How bin Laden got away
A day-by-day account of how Osama bin Laden eluded the world's most powerfulmilitary machine.
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Malik Habib Gul, who sat in the second row in the basement of the Taliban's intelligence headquarters that night, did not soon forget the evening; a lavish one by Pashtun standards. Like the other tribal elders in attendance, the chief received a white envelope full of Pakistani rupees, the thickness proportional to the 30 extended families under his jurisdiction in Upper Pachir, which lies against the Pakistani border. His "spending money," he says now, did not run out until last week. Mr. Gul says he received about the equivalent of $300; other leaders of larger clans received up to $10,000.Skip to next paragraph
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By the next day, US aerial bombing became much heavier, and the mood was dismal in the streets of Jalalabad. The ancient trading center, situated on the old Silk Road, has long been a meeting place for Pashtun tribesmen who come from hours away - and from across the border in Pakistan - to barter weapons, purchase mules, and negotiate political loyalties.
"We saw Osama while standing here in front of our guesthouse at 9 p.m. on that Tuesday," says Babrak Khan, a Jalalabad resident who once worked as a guard at a nearby base for Islamic militants. Mr. Babrak says he's sure of the time, because he listened to part of the BBC Pashto language news broadcast that begins at 9:30 p.m. in Afghanistan.
As Babrak and three other city residents describe it, bin Laden rapidly exited the sixth or seventh car, a custom-designed white Toyota Corolla with an elongated, hatchback, in a convoy of several hundred cars. Bin Laden cradled a Kalakov machinegun, a shortened version of a Kalashnikov, as he barked orders to his man.
A little later, he stood beside a mosque under a tree, surrounded by about 60 armed guards, but quite visibly nervous. Maulvi Abdul Kabir, the Taliban governor of Jalalabad, was holding his hand, as is customary for Muslim men who are spiritually close. The two men were speaking briskly with the son of Younus Khalis, the city's aging patriarch with links to both bin Laden and the Taliban.
Not long after this rare sighting of bin Laden, the convoy, mostly four-wheel drive trucks but followed up with six armored vehicles in the rear, hastily left town. The fleeing Al Qaeda and Taliban members snaked their way down a bumpy dirt road that runs through ancient battlefields and tattered villages and into the Al Qaeda base.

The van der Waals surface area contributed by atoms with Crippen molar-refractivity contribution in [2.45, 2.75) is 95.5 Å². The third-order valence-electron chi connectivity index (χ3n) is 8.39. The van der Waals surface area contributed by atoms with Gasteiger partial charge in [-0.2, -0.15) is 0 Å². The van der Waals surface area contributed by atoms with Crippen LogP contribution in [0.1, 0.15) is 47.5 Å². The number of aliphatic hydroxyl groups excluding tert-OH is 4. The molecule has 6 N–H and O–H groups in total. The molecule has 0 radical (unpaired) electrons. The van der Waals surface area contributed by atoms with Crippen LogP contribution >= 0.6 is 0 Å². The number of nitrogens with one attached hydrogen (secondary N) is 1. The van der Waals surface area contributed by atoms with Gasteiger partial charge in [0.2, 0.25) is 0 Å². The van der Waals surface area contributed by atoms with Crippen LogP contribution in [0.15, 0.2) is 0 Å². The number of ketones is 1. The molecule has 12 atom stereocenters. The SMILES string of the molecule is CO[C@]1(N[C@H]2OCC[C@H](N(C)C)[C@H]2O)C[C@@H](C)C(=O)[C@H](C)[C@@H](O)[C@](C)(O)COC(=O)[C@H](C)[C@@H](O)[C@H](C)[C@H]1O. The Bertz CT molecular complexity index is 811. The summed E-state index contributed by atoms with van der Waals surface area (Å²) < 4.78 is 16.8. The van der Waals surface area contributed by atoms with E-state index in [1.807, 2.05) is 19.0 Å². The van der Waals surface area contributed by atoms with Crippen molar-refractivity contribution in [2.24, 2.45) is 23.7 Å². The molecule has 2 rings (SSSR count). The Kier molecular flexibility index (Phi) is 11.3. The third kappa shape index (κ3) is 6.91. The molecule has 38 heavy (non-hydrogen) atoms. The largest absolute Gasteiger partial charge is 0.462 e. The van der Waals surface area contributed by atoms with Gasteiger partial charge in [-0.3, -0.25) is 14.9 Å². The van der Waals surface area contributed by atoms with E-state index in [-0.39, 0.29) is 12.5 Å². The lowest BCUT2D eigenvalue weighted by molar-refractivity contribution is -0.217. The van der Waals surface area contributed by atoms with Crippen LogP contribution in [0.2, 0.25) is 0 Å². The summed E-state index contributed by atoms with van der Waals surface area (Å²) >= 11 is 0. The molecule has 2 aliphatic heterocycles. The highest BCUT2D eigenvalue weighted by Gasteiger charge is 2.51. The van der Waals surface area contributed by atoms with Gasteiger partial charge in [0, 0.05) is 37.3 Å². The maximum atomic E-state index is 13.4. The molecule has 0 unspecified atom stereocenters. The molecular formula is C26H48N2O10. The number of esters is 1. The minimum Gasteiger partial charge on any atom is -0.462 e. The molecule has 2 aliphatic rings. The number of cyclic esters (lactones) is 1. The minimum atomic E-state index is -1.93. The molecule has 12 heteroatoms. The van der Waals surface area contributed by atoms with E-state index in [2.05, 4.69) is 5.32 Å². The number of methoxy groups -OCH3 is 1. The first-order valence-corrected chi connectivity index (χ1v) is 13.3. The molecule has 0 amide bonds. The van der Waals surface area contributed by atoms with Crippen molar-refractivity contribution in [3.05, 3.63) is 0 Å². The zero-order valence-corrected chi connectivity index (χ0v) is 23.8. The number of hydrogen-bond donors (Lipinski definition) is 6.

In the foothills of Tora Bora, about 30 miles southeast of Jalalabad, the convoy split up. One group went to the village of Mileva and the other group to the village of Garikhil as they prepared to take up their positions in the nearby cave complex.
"They were scornful and in a hurry, and sat there on a stoop, dividing up the fighters and assigning them to different caves," says Malik Osman Khan, chief the village of Garikhil. "Our people were terrified, because we thought the planes would hit the Arabs as they stopped in our village. We sent the women and children into another village for their own safety."
On Nov. 16, three days after Al Qaeda and Taliban forces headed into their trenches, caves, and dugouts, US bombing of the base, which had been ongoing since October, intensified.
In fact, this was when reports of civilian casualties in the region began circulating. Wahid Ullah, the 16-year-old son of Mr. Khan, the tribal chief of Garikhil, was one of more than 100 civilians killed. He had been playing stickball on Nov. 16 or 17, when a cruise missile shattered the earth around his feet. "At first, we thought that the US military was trying to frighten the Arabs out, since they were only bombing from one side," Khan says.
As the US intensified its airstrikes on Tora Bora, US and Afghan helicopters started to arrive with supplies for the Afghans. Also - as was its pattern elsewhere in Afghanistan - the US began enlisting local warlords. Two - Hazret Ali and Haji Zaman Ghamsharik - would become notorious in the battle for Tora Bora.
Both Mr. Ali and Mr. Ghamsharik say they were first approached by plain-clothed US officers in the middle of November and asked to take part in an attack on the Tora Bora base.
"We looked at the entire spectrum of options that we had available to us and decided that the use of small liaison elements were the most appropriate," says Army Col. Rick Thomas in a phone interview from US Central Command Headquarters in Tampa, Fla.